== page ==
‘Libya: The Last Exodus’ filmmaker Ruggero Gabbai
Leading up to the 28th Washington Jewish Film Festival, we asked our filmmakers a few questions about their featured films.
In this edition, Director Ruggero Gabbai discusses Libya: The Last Exodus.
What inspired you to tell the story of your subject or the story depicted in your film?
51 years after the exodus of the Libyan Jews, it was important to give back to the Italian and the Jewish history a story that was not very well known and sometimes forgotten.
Together with the co-author of the film, David Meghnagi, we strongly believed that it was necessary for the Italian culture to come to terms with the history of the Libyan Jews. Italy conquered Libya at the beginning of the 20th century and, during the fascist period, there was a great prosperity. The focus of the film is on the life of the Jews of Tripoli that are the paradigm of the evolution of the history of the country. Just before the Second World War, one out of four citizens of Tripoli was Jewish. The Jews represented a combination between the Middle East Arab culture and the Western culture that colonized Libya. That is why the community has such relevance in understanding the culture, the economy, and the geopolitical issues in the region.
For us, it was very important to have testimonies who were still able to recall the events of the community. Indeed, this is the latest exodus of the Jewish people and we still have witnesses –who were children at the time – that fully recall their experiences of events that are only 50 years old.
What was a particular obstacle you faced while making this film?
The main obstacle was the fact that it was not possible to shoot on location for security reasons. That is why our team did a great deal of work in searching for historical footage in Istituto Luce and other institutions, and museums such as Or Yehuda and Or Shalom center. The same thing was done for the research of images of the time that were collected from private archives.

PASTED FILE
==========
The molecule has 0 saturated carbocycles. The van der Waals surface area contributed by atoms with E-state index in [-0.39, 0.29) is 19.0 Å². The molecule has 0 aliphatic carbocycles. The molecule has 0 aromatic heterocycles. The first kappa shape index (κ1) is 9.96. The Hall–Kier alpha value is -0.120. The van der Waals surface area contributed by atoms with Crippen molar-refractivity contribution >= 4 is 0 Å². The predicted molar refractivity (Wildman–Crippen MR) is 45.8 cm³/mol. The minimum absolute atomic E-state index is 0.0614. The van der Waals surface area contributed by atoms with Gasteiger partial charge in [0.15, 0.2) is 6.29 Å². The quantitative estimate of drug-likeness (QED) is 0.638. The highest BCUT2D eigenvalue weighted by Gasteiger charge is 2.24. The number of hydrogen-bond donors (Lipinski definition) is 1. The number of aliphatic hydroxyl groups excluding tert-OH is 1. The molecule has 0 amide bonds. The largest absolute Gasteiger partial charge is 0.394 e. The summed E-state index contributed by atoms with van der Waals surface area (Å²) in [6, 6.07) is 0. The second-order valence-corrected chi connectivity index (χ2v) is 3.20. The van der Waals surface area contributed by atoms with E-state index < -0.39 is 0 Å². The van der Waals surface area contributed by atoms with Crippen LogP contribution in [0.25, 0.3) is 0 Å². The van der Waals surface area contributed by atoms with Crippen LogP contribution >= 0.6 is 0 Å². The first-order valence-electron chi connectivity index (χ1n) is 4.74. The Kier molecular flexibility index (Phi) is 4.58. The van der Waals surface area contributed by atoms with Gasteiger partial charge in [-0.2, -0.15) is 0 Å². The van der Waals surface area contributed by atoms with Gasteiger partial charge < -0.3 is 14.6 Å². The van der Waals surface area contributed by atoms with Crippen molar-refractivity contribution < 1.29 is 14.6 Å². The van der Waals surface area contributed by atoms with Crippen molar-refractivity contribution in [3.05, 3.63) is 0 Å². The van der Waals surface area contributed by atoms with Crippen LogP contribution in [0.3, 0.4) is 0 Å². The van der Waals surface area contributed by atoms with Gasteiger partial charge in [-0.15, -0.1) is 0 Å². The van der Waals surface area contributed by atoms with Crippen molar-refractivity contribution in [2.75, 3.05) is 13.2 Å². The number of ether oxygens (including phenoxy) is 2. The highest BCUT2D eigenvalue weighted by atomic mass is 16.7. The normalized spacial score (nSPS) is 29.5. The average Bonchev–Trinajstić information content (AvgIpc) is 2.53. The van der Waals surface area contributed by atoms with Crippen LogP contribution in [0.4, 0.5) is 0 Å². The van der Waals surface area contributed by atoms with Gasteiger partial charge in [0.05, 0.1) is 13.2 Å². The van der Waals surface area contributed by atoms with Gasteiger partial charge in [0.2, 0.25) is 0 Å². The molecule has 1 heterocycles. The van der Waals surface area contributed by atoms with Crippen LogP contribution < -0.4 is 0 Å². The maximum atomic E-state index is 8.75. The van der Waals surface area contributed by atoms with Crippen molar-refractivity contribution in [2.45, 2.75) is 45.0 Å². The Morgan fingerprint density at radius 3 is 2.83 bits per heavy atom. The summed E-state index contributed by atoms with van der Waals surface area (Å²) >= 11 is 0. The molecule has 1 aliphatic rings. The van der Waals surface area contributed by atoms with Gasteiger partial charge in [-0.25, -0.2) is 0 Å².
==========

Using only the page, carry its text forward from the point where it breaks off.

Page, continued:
What do you want audiences to walk away with after screening your film?
Fist of all, I want them to discover this side of Jewish history, and then the idea that even in the darkest hours of our life we can always find the strength to remain human and to rebuild a new life elsewhere.
Why do you think Washington, DC is a valuable location to screen your film?
As a former Georgetown student, I have a special connection with DC, it is the capital of the country where many Ambassadors live and Libya, The Last Exodus is a historical and political film that deals with international issues.
What films or filmmakers have been the most influential to you?
I had the great honor to study at Columbia University with teachers such as Milos Forman and Emir Kusturica. Other great influences were Orson Welles, Hitchcock, Almodovar, and Iñárritu. Of course, I focused on documentaries and the work of Herzog and Jean Rouch and all the cinéma verité.
Why are Jewish-interest films important today?
Jewish-interest films are important because Jewish history has been a great and troublesome one at the same time. I believe that the most Jewish way of communicating since the time of Torah is storytelling. By telling a story, we empathize with the people of the story, we learn lessons, and we feel that humanity has the possibility of redeeming itself. To me, the idea of approaching the Shoah as a main theme of some of my movies such as Memoria and The Longest Journey, was a necessity in order to preserve the direct witnessing of the survivors. I believe that we risk the sanctification or the reclusion of the Shoah in a museum. I believe that films and witnessing is the only way to preserve our history in a non-rhetorical fashion. Jews didn’t have an iconographic tradition but it is interesting that contemporary art has so many Jewish filmmakers, photographers, and artists in general that show that the essence of art is communication and images without thoughts are inconsistent with the Jewish tradition.